Cash backs and loyalty schemes

Produced by Tolley

The following Value Added Tax guidance note Produced by Tolley provides comprehensive and up to date tax information covering:

  • Cash backs and loyalty schemes
  • Cash backs
  • Cross border
  • Telecommunication services
  • Loyalty schemes
  • Payments to third party reward suppliers
  • Point schemes
  • Manufacturer trade promotions
  • Retrospective discounts
  • Loaning business assets
  • More...

Cash backs and loyalty schemes

IP COMPLETION DAY: 11pm (GMT) on 31 December 2020 marked the end of the Brexit transition / implementation period entered into following the UK’s withdrawal from the EU. At this point in time, key transitional arrangements came to an end and significant changes began to take effect across the UK’s VAT and customs regime. This document contains guidance on subjects potentially impacted by these changes. Before continuing your research, see the Brexit — overview guidance note.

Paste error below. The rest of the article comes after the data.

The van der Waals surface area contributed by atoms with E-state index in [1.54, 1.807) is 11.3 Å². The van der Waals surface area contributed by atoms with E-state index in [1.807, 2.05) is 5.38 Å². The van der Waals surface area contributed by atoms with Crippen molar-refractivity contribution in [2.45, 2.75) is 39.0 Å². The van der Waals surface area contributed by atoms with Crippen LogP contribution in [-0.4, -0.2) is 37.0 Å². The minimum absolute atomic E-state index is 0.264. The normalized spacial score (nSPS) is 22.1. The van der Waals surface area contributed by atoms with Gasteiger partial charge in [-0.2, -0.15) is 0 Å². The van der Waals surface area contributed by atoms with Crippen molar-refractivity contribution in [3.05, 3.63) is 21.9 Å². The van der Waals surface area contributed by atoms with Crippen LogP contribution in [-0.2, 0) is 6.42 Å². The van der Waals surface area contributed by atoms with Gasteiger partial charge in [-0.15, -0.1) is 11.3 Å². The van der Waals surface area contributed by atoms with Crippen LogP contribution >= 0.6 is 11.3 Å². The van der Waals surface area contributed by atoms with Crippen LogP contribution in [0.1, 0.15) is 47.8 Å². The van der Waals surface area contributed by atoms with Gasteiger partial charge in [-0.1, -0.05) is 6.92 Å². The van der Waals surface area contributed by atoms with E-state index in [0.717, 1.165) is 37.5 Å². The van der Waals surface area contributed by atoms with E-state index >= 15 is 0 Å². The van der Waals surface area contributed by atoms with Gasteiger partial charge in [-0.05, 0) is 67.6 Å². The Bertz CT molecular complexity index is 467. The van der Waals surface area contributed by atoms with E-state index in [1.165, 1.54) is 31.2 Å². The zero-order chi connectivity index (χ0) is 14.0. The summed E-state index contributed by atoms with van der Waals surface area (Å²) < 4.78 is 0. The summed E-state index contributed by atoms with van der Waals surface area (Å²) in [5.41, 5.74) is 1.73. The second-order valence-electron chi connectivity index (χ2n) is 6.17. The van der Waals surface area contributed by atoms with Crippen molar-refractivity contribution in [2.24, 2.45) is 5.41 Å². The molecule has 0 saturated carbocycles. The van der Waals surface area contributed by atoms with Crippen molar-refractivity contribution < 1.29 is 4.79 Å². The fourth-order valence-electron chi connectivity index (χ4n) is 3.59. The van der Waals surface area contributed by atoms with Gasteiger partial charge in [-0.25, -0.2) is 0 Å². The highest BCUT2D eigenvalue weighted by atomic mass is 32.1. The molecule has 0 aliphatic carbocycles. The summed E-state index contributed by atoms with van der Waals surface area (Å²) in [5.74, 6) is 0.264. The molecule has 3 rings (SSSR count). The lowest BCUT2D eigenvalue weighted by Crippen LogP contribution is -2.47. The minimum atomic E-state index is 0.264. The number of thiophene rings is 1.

This guidance note provides an overview of the VAT treatment of cash backs and loyalty schemes. Businesses involved in supplying coupons and vouchers should read the Coupons and vouchers guidance note for more information.

It should be noted that the VAT treatment of these types of business promotion schemes has been contested on numerous occasions and the relevant case law is listed below. Businesses would be advised to look at the relevant case law when either implementing a new scheme or reviewing an existing one in order to ensure that the correct VAT treatment is applied as this is very complex area of VAT.

Cash backs

A cash back is a payment made by the manufacturer either directly or via a recovery agency, to a wholesaler, retailer or customer. These can also be referred to as discount schemes, volume bonuses, etc. Payments are often made to trade customers as a reward for the volume of purchases made and payments to customers are normally made in respect of specific product promotions. These payments are made outside of the normal supply chain so the business cannot issue credit notes to reflect the reduction in the value of the original supply, so special VAT rules apply to these types of arrangements. These changes have resulted from the CJEU decision in Elida Gibbs and Commission v Germany.

Manufacturers that give cash backs are entitled to reduce the VAT previously accounted for on the original supply. If a VAT registered business receives a

Popular documents